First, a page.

Tuesday, 6 June 2017

Are you ready for more autonomy and specialization in your nursing practice? Do you enjoy working directly with patients? It may be that you’re ready to pursue an advanced practice registered nurse (APRN) role.

Clinical Nurse Specialist (CNS), Certified Nurse Practitioner (CNP)

According to the Consensus Model for APRN Regulation, these roles include:

⚫ Certified Nurse  Anesthetist (CNA)
⚫ Certified Nurse Midwife (CNM)
⚫ Certified Nurse Specialist (CNS)
⚫ Certified Nurse Practitioner (CNP)

If you’ve narrowed down your choices to CNS and CNP, how do you choose which of these roles is best for you? You’ll be investing significant time and financial resources to achieve your goal, so this is an important decision.

So how do you ensure that your career choice will be professionally fulfilling and financially rewarding in the long run?

The information below can get you started on your fact-seeking journey. Learning more about your local healthcare milieu can open your eyes to potentially new opportunities.

Clinical Nurse Specialists (CNSs) 


Clinical nurse specialists provide an advanced level of care in hospitals and other clinical locations. They strive to improve healthcare through evidence-based practice at the individual patient and systems levels.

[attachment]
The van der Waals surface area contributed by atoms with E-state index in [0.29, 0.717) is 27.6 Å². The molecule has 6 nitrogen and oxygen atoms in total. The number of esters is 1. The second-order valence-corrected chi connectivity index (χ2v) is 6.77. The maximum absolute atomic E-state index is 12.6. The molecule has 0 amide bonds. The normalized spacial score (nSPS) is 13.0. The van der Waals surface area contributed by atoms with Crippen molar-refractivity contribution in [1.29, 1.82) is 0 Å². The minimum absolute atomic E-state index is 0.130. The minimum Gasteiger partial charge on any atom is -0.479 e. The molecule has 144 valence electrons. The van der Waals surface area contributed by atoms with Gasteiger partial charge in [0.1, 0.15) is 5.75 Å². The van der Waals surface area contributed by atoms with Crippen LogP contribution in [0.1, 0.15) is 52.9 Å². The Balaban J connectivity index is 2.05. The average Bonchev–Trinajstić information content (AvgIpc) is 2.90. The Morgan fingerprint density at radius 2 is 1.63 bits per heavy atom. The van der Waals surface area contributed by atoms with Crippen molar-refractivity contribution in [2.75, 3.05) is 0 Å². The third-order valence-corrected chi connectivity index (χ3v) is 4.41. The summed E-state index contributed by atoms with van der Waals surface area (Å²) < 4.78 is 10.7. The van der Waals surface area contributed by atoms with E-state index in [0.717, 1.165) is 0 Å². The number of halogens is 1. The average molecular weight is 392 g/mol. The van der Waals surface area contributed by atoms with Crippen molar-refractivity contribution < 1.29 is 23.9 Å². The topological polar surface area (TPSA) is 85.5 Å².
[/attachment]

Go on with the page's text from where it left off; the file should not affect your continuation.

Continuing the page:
CNSs provide clinical expertise, leadership in nursing practice, and systems innovation in hospital, community, outpatient, and long-term care settings. Their responsibilities may also include diagnosis and treatment, health promotion, disease management, prevention, and risk reduction.

The CNS role was established more than 60 years ago. According to the National Association of Clinical Nurse Specialists (NACNS) studies show that CNS involvement results in the following:

⚫ Reduced hospital costs and length of stay
⚫ Reduced frequency of emergency room visits
⚫ Improved pain management practices
⚫ Increased patient satisfaction with nursing care
⚫ Reduced medical complications in hospitalized patients.

Required Educational Preparation and Certification for the CNS Role


Clinical nurse specialists are registered nurses with a graduate degree in nursing at the Master’s or Doctorate level.

In addition to training in their specialty area, CNSs complete advanced coursework in:

⚫ Physiology
⚫ Pharmacology
⚫ Physical assessment
⚫ CNSs also must meet the licensure/certification requirements their state requires.

CNS Clinical Practice Areas


⚫ CNS specialties are defined by
⚫ Patient population (e.g., adult/gerontology or pediatrics)
⚫ Setting (such as intensive care unit or specialty clinic)
⚫ Disease or medical subspecialty (e.g., diabetes)
⚫ Type of care (such as rehabilitation, post-partum)
⚫ Type of problem (e.g., wound care, pain)

CNS Scope of Practice


As mentioned earlier, regulations and administrative rules for nursing practice can still vary by state. CNSs can now practice independently in 28 states and prescribe independently in 19.

Visit the National Association of Clinical Nurse Specialists (NACNS) (NACNS) website to learn more about CNS scope of practice and prescriptive authority state by state. Check with your state licensing board to ensure you have the most up-to-date information.

CNS Salary Potential


According to salary.com, the median annual CNS salary in January 2017 was $98,997 with a range of $89,522 to $108,428. As salaries vary considerably by region, so it’s best to research salary the actual potential in your practice area.

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